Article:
Lindsay Lou: It was so great! I felt this between these two worlds. I’ve made so much music with them; it was Sierra Ferrell’s band (my ex-husband Josh Rilko on mandolin, Oliver Craven on fiddle, and Geoff Saunders on bass). I say ex-husband but those thirteen years that we made music together is unnameable and indescribable. It’s such a beautiful thing. Whenever we get the chance to come together and sing, it’s so sweet. Now he’s with Sierra (Ferrell) and whenever the three of us get together my heart wants to explode, along with Oliver too. Same with The Honeydrops, I’ve sung so much over the years with Lech Wierzynski. So this bluegrass, soul, gospel world came together down by the river. We were craving out space for each other, singing so many songs that I love with these people that I love down by the river. This is what this record feels like.
It’s funny to put it that way, because stylistically it lives in all these different worlds but grammatically I went through all these transitions in my life. I lost my grandmother, I got divorced and went through the pandemic, sort of had this rebirth of myself, within myself. There’s a lot of hope and grief in the whole transition. Losing my grandmother and getting a divorce, is very heavy, this record has a lot of emotional value to me. I was so fortunate to work with Dave O’Donnell who has worked with James Taylor, Sheryl Crow, and Keith Richards. He was on the mixing session for “Touch Of Grey” (Grateful Dead) and “Girls Just Want To Have Fun” (Cyndi Lauper). He is very good at what he does, and it was touching because he reached out to me after he heard my music.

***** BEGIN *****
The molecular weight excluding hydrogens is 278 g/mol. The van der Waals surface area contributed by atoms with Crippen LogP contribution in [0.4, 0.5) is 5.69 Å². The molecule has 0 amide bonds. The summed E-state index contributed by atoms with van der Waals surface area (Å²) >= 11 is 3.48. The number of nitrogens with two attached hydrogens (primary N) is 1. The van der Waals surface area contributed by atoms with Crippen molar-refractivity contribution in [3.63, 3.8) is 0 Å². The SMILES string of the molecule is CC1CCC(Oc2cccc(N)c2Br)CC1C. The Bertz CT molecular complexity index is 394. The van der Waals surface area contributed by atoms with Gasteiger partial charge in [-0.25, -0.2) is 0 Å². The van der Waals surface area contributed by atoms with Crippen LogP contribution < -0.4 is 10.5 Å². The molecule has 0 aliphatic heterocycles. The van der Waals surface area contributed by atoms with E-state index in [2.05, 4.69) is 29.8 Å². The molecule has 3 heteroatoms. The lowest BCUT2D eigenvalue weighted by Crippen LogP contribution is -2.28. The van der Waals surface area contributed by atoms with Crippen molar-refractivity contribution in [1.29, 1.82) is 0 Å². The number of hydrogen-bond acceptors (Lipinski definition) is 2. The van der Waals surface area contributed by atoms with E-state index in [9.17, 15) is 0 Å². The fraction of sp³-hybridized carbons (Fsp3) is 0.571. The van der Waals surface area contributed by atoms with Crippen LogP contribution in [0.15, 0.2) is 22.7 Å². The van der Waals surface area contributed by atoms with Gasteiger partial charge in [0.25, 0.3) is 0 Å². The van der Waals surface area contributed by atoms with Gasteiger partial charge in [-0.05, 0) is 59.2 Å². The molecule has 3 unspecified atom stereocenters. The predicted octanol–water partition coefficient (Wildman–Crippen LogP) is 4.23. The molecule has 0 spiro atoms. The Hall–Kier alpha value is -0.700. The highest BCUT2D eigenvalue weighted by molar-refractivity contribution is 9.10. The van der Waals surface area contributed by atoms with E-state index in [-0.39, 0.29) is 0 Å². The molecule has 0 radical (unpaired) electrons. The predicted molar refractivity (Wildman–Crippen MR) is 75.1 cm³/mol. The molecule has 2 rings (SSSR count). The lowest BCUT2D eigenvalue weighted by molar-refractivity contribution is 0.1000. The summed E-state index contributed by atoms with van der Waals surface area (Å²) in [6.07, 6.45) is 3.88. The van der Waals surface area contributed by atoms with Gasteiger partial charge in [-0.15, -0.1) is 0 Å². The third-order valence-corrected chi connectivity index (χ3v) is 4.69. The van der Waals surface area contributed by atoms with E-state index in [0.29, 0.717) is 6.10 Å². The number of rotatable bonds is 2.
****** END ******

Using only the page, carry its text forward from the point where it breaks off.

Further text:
It took a year or two of him just checking in on me, every couple months, like, “Hey! Do you want to make this record yet?” until I said, “Let’s go and record a couple songs.” He is just so supportive and believes in me so much, to have someone like him in my court especially in this time of my life was special. Something wasn’t right, I’m going to step out and find my voice again, and Dave just let me be myself. A record is just a “record of time,” of where you are artistically with music and in your life. This is a record that I’m going to look back on in a big way.
When listeners haven’t heard from an artist for a couple of years, some don’t know where they are emotionally.